Self reflection : Working on series (again …) 7


 

(English version at the bottom of the page)

Il y a quelques mois de ça, je vous avais parlé de cette série qu’ Alex Coghe avait publié dans son Street Photography Notebook (un e-zine que vous pouvez vous procurer ici le #39). C’était une série de 15 photos sur les gestuelles et essentiellement les mains. J’ai énormément de mal à sortir des séries de mon travail. Ce n’est pas vraiment ma façon de fonctionner. Je suis très instinctif dans la rue et je ne travaille jamais sur un thème précis. Je n’aime pas beaucoup aussi le travail d’édition. Je trouve ça très fastidieux. Néanmoins, si on veut montrer son travail aux autres, il est impératif de passer par l’édition. C’est ce que j’ai fait quand Alex Coghe m’a demandé si je voulais être publié dans son TSPN (The Street Photographer Notebook). J’ai mis un peu de temps à répondre à son invitation, car je ne voulais pas juste présenter une collection de mes meilleures photos. Je l’avais déjà fait lors de ma publication dans Inspired Eye. Attention, ne vous méprenez pas. Rien de mal à montrer son Best Of, mais je voulais présenter quelque chose de différent. C’est ainsi qu’est née cette première série : Hands Tale.

 

Peu de temps après, j’ai aussi proposé cette série pour le Festival de Street Photography de PhotOfeel de Courthézon. Certains participent aux festivals très huppés comme Miami, SF, Londres, Milan, Rome … Moi j’ai opté pour Courthézon, un petit village situé dans la vaucluse à un peu plus d’une heure de route de chez moi. Ma série a été retenue pour le festival et mes photos ainsi que celles des autres photographes sont exposées dans le village pendant les mois de juillet et d’août. Le week-end dernier avait lieu l’ouverture du festival. Je suis allé voir toutes les séries exposées et je dois dire qu’il y avait quelques vraies bonnes photos. Le parrain de cette année était Jean d’Alger (Jean-Michel Coulon). Je vous avouerai que je ne connaissais pas qui c’était. C’est une Street Photography à l’ancienne mais ce n’est pas péjoratif ! J’aime beaucoup et au delà de ça, une belle rencontre humaine. Vous pouvez aller jeter un coup d’œil à son travail sur son site. Pour les autres photographes présents, quelques belles séries et d’autres plus quelconques.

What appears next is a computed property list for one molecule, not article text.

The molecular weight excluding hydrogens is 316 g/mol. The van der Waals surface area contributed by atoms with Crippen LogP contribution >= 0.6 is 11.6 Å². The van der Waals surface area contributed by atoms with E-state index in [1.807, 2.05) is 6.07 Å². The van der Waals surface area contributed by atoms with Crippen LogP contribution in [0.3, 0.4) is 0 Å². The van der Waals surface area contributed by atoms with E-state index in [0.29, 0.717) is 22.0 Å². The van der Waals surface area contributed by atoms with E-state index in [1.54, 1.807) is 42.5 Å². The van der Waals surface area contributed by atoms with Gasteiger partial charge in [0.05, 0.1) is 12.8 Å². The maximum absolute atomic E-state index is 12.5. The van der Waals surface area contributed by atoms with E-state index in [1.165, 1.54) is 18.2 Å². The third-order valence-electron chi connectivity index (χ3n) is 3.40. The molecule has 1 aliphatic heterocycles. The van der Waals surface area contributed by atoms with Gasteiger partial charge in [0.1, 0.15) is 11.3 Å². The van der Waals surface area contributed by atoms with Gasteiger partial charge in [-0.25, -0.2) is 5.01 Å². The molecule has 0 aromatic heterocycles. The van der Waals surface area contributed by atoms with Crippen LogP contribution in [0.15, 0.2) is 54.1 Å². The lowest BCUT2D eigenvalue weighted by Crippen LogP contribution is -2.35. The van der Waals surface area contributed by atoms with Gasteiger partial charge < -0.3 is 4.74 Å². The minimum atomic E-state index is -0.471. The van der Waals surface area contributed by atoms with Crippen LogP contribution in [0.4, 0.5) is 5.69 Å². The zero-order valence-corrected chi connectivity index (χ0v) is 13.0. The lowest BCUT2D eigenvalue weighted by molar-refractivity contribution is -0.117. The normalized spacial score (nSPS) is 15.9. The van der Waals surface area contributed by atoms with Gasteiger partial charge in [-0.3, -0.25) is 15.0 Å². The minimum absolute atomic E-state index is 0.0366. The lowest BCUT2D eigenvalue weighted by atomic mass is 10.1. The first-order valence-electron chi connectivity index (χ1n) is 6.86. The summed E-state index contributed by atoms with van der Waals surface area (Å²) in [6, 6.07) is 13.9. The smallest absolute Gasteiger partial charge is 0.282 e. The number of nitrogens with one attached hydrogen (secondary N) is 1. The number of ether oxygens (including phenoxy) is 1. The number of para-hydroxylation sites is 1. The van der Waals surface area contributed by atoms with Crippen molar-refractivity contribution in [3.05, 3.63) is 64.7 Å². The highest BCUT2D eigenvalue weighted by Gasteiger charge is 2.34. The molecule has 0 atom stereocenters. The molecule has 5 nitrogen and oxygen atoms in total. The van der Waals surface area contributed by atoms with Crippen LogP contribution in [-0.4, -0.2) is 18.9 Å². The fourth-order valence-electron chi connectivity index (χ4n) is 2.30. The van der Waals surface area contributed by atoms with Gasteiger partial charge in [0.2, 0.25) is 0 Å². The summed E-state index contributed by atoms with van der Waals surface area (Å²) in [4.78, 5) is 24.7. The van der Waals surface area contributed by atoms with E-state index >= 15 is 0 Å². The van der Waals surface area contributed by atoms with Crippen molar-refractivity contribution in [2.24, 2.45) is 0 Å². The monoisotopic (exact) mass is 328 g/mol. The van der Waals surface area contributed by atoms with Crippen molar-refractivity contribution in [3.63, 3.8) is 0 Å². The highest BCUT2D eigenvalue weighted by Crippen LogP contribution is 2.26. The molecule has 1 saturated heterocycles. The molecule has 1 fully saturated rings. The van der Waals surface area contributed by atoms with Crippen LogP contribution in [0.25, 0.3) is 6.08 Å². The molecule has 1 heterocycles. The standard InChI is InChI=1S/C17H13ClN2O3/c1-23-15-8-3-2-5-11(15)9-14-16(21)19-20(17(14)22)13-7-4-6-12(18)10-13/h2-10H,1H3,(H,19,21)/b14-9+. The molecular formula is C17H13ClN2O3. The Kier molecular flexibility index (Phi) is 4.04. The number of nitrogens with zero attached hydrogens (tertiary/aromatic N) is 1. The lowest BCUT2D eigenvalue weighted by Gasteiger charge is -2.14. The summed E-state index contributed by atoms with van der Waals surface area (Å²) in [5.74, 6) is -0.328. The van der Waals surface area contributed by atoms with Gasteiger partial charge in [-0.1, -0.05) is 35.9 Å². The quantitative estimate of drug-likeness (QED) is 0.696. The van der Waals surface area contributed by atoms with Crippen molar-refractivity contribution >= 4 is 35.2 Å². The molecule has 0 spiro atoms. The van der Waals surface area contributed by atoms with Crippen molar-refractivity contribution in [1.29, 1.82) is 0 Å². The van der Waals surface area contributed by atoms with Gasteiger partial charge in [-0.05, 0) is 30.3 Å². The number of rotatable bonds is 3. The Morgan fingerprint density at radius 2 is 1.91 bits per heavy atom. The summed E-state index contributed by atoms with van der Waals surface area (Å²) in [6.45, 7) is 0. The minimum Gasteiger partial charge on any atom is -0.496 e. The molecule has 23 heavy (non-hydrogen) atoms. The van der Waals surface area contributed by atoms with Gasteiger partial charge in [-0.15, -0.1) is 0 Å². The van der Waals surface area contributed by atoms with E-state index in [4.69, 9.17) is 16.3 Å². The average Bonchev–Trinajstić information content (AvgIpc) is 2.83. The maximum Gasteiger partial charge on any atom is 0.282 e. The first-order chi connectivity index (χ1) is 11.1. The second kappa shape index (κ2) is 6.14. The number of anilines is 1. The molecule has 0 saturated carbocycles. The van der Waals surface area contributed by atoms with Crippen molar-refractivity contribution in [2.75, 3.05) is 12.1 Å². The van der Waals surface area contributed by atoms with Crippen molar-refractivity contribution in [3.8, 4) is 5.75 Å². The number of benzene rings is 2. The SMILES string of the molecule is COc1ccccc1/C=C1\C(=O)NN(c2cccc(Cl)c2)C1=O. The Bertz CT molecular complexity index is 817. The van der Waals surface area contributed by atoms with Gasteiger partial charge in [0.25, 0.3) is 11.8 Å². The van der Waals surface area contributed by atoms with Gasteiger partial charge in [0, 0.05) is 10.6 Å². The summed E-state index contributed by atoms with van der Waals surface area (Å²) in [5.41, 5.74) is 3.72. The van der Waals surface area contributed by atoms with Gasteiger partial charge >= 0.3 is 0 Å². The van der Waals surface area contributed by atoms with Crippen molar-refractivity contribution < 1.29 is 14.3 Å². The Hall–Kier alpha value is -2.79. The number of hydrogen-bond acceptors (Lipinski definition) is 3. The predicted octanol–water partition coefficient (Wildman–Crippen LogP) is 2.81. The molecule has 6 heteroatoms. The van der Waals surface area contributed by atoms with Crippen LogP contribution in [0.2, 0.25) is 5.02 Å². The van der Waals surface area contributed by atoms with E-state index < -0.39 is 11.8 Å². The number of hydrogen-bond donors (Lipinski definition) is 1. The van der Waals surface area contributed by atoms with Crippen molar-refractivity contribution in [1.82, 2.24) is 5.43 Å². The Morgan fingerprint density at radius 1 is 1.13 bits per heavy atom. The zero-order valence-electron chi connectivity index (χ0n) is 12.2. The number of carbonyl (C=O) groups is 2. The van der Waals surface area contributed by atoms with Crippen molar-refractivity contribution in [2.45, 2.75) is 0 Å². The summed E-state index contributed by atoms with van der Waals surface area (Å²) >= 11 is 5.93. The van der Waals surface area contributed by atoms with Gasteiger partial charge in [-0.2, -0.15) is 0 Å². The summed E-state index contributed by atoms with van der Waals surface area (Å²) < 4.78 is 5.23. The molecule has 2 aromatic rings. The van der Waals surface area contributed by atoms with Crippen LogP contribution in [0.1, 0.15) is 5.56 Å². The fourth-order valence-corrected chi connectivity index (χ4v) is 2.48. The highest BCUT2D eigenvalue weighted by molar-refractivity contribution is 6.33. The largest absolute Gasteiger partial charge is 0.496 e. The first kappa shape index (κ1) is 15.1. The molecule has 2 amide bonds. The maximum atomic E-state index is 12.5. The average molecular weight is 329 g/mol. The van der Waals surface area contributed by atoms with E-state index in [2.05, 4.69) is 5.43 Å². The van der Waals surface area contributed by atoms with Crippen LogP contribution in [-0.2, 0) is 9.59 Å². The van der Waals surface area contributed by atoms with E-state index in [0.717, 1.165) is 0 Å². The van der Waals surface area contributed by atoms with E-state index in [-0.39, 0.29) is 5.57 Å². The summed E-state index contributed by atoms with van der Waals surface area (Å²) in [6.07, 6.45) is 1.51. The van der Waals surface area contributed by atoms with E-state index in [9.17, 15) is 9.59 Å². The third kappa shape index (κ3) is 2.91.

Revenons à la série que j’ai présenté. On pouvait soumettre jusqu’à 20 photos. Certaines séries présentes étaient composées de 20 photos. Je ne sais pour vous, mais ça me paraît énorme ! Comme je l’ai dit, le travail d’édition n’est pas vraiment ce que je préfère. Mais quand je m’y mets, je suis assez dur sur la sélection des photos. Sur cette série “Hands Tale”, je me suis imposé de ne pas dépasser les 10 photos. Je voulais une série cohérente avec très peu de photos. Je ne voulais pas faire du remplissage pour montrer un maximum de mes photos. Vous pouvez voir que les photos présentes dans cette série ne sont pas forcément mes photos que je considère comme les plus réussies que j’ai pu faire. Mais ce qui était important c’est que chacune d’entre elle a sa place dans cette série. Au final ce sont 9 photos qui sont exposées lors du Festival de Street Photography de Courthézon.

 

 

Je devais aussi envoyer un autre dossier de candidature pour la deuxième édition du Festival Street Photography de Saint-Raphaël. Là aussi, ce qui m’a motivé, c’était la proximité avec l’endroit où j’habite. Par contre j’étais bien embêté car je n’avais pas envie de proposer la même série pour deux festivals différents. Je me suis replongé dans mes photos pour essayer de dégoter une autre série. J’ai hésité à proposer ma série sur les touristes (Tourists in the city), mais je ne la trouvais pas assez bonne. L’actualité récente m’a inspiré une série. Je l’ai appelée #RGPD. Bien sûr en rapport avec le Règlement Général sur la Protection des Données. Cette loi européenne est entrée en vigueur fin mai. La photographie de rue sera forcément impactée par cette loi. Jusqu’à présent, des jurisprudences ont été rendues en faveur des photographes de rue en France. La liberté d’expression artistique prenant le pas sur la liberté individuelle dans la mesure où les photos ne nuisaient pas à l’image des personnes photographiées. Avec l’avènement du RGPD, la donne est amenée à être modifiée … ou pas. Pour le moment on est dans un flou complet. 

 

 

Je me suis donc amusé avec cette série à présenter des photos qui passeraient le test du RGPD. Des personnes de dos, des visages tronqués, des silhouettes, des flous … Ce n’est en aucun cas un projet photographique. Je ne me suis pas subitement mis à avoir peur du gendarme européen en  évitant de rendre reconnaissable les personnes photographiées ! En fait j’en ai rien à faire de cette loi. Si je dois continuer la Street Photography en étant hors la loi, eh bien qu’il en soit ainsi. Les photos présentes dans cette série ont été réalisées uniquement pour leur côté esthétique et le côté mystérieux qui s’y dégagent. C’est une des choses que j’aime tout particulièrement dans la photographie de rue. Cette possibilité qui m’est donnée de raconter des histoires avec mes images. Je n’ai pas envie d’apporter des réponses, mais plutôt que celui qui regarde la photo, se pose des questions.